Louisa County "made the news" statewide two different times in 1950.  Earl Keith Nau from the J.C.A. B. club won the Grand Champaign at the 4-H Baby Beef Show at the Iowa State Fair. He showed his 912 lb. Angus, named Shorty.

Softball was very popular with the 4-H boys.  Louisa County 4-H had its own softball field south of Wapello on land that was rented to 4-H by owner Lee Dotson for $1.00 a year.  Utility company employees volunteered their time, along with 4-H parents, to set electric poles and do the wiring for the first lighted ball field in the Wapello area, even before the school.  The boys played games on Tuesdays and Fridays nights.  Gate admission was $.25 for adults, and $.10 for children.  4-H leased the concession stand to a private party.  The profit from the ball field for the year was $625.31.

At the end of the year, (1950) an All-Star Boys 4-H Team was selected by the managers and a club committee.  The Louisa County 4-H team, coached by Delno Stineman and Paul Buster, headed to Ames to compete in the state championship games.  The team was declared the 1950 4-H softball champions at the Iowa Farm Sports Festival in Ames. They won over Des Moines, Boone, Monroe, Mahaska, Plymouth, and Mitchell Counties in that order.  In September, the Louisa County team, which was the Iowa Champion 4-H team, played the Illinois 4-H Champion softball team in Wapello.  The first night Louisa won the game and the second night the Illinois team won.

In 1951, the all-star 4-H boys softball team from Louisa County again won the statewide boys 4-H tournament in Ames.  In 1952, an all star team was selected but since there wasn't a statewide tournament the boys' team held a tournament playing against the county 4-H leaders and managers.  The boys won with a score of 14 to 12.  The boys' 4-H clubs played forty-five games that year.

In 1952, fourteen girls and three leaders rode a bus to the Girls State 4-H Convention in Ames.  Three of the girls sang in the state choir, one girl was on the president's council, and one represented the county in the Girls Better Groomed Contest.  Rally Days continued at the county level for the girls.  It isn't clear when the clover chain was first made for the initiation of county 4-H officers, but during the 1950's and early 1960's two or three clubs were assigned to make a giant chain of clover.  Clubs would head to a clover field, cut the clover, and then tie it into one huge, very heavy chain.  A procession of girls wearing their 4-H uniform would carry the chain into the auditorium.  They would arrange it on the floor in the shape of a four-leaf clover.  The officers would stand in each of the four clovers during the induction ceremony.  

In 1954, the Secretary of Agriculture issued a memorandum, which made the separation of Farm Bureaus and the extension service mandatory.  This was followed by the 56th General Assembly of Iowa and it's passage of the County Agricultural Extension Law.

During the late 1950's and into the 1960's more joint boys' and girls' activities were held. The joint boys and girls 4-H county council had responsibility for planning and conducting the annual club officers training school.  They also planned two countywide parties each year.  The county 4-H Award Banquet grew with over 350 in attendance for many years.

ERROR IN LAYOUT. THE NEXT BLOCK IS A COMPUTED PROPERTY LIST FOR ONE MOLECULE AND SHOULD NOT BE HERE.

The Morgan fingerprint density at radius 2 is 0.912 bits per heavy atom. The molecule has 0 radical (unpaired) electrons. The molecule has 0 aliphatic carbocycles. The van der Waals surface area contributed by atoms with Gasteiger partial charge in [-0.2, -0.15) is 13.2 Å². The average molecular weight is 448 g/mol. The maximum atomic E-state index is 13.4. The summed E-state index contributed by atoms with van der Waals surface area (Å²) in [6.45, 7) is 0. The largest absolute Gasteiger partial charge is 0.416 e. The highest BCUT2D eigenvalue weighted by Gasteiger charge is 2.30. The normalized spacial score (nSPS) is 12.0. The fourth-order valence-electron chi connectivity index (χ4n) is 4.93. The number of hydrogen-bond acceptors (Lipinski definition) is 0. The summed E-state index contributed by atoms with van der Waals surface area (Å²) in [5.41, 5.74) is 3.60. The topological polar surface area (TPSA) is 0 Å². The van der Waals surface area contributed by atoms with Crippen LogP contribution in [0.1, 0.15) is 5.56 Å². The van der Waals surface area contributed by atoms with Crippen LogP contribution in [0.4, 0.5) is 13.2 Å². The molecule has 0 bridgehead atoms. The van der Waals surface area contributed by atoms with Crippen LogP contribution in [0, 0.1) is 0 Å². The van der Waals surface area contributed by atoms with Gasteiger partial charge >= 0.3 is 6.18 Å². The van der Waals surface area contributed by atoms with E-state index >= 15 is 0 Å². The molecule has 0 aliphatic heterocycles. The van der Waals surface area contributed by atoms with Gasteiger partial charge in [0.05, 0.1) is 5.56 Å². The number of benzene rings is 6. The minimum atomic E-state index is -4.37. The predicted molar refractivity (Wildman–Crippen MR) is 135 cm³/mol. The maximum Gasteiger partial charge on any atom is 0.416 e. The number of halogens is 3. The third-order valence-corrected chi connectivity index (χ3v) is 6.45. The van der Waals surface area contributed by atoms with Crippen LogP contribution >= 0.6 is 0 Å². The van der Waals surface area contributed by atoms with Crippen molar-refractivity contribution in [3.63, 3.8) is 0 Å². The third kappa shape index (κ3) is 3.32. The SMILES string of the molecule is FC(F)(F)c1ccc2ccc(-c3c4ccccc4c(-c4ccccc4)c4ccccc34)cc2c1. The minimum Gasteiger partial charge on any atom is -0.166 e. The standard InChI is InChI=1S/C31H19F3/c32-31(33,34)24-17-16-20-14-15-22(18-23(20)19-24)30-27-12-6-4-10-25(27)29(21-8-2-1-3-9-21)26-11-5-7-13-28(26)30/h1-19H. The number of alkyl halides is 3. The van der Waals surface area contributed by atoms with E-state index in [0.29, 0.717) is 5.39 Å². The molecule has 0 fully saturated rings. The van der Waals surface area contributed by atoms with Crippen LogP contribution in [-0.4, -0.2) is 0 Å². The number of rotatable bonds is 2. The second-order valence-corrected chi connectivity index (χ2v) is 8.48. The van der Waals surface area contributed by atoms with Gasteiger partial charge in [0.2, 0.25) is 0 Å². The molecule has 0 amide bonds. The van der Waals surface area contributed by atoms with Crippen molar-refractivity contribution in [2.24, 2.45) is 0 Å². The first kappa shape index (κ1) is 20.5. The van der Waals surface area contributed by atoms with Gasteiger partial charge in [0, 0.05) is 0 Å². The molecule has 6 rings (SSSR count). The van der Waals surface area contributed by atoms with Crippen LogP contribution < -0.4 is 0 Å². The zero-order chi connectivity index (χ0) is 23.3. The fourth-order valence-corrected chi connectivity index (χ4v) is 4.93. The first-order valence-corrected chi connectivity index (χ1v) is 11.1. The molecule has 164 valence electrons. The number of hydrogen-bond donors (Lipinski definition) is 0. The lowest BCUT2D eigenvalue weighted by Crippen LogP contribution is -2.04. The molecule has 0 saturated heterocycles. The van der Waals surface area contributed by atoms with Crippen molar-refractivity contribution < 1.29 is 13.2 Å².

The traditional club projects of livestock and home economics continued in the 50's and 60's but new topics were offered.  In the mid 1950's, six leaders attended a three3 day short course on tractors in Ames.  These leaders returned home and taught tractor maintenance and safety classes to 4-H youth.  189 boys and their dads attended the first class.  145 attended the second one and 240 attended the third class.  The boys were given booklets with worksheets, which were checked at each meeting.  The boys with the top tractor rated workbooks received a special award of a sterling silver medal.

For the first time in 1962, boys were allowed to enter exhibits at the county fair other than livestock.  These included exhibits from their garden, entomology, and crop projects.

During this time an emphasis was placed on youth learning social skills, citizenship and leadership skills.  The boys clubs were required to discuss citizenship at six of their club meeting using the six new citizenship manuals.  Delegates from both girls and boys clubs were sent to state leadership camps and to health camps.

This also was a time when emphasis was placed on state and national youth exchanges.  In 1960 through the International Farm Youth Exchange (IFYE) conducted by the National 4-H Club Foundation program, Frederico Garcia from Portugal visited Louisa County for three weeks staying at the Ray Bieri home.  Larry Hiller was the first 4-H'er from Louisa County to be selected as one of nine international IFYE delegates.  He spent six months living with different families in the Philippines.  In 1964, Steve Schomberg of the Letts Go Club visited the United Arab Republic through the I.F.Y.E. program.  Steve shared his experience with county members through a series of letters while in U.A. R. and talks after his return.

Greater emphasis was placed on keeping good 4-H records.  Record books were used to help members improve themselves.  They also were used as a basis in selecting county award winners.  A state extension leader conducted a record book workshop in Columbus Junction for girls and 110 members, leaders, and mothers attended.  At the end of the year, record books were submitted to the county extension office where they were judged.  In 1960, 132 out of 153 boys completed their books.  A committee of men judged them.  A committee of women judged the 172 out of 192 girls' record books.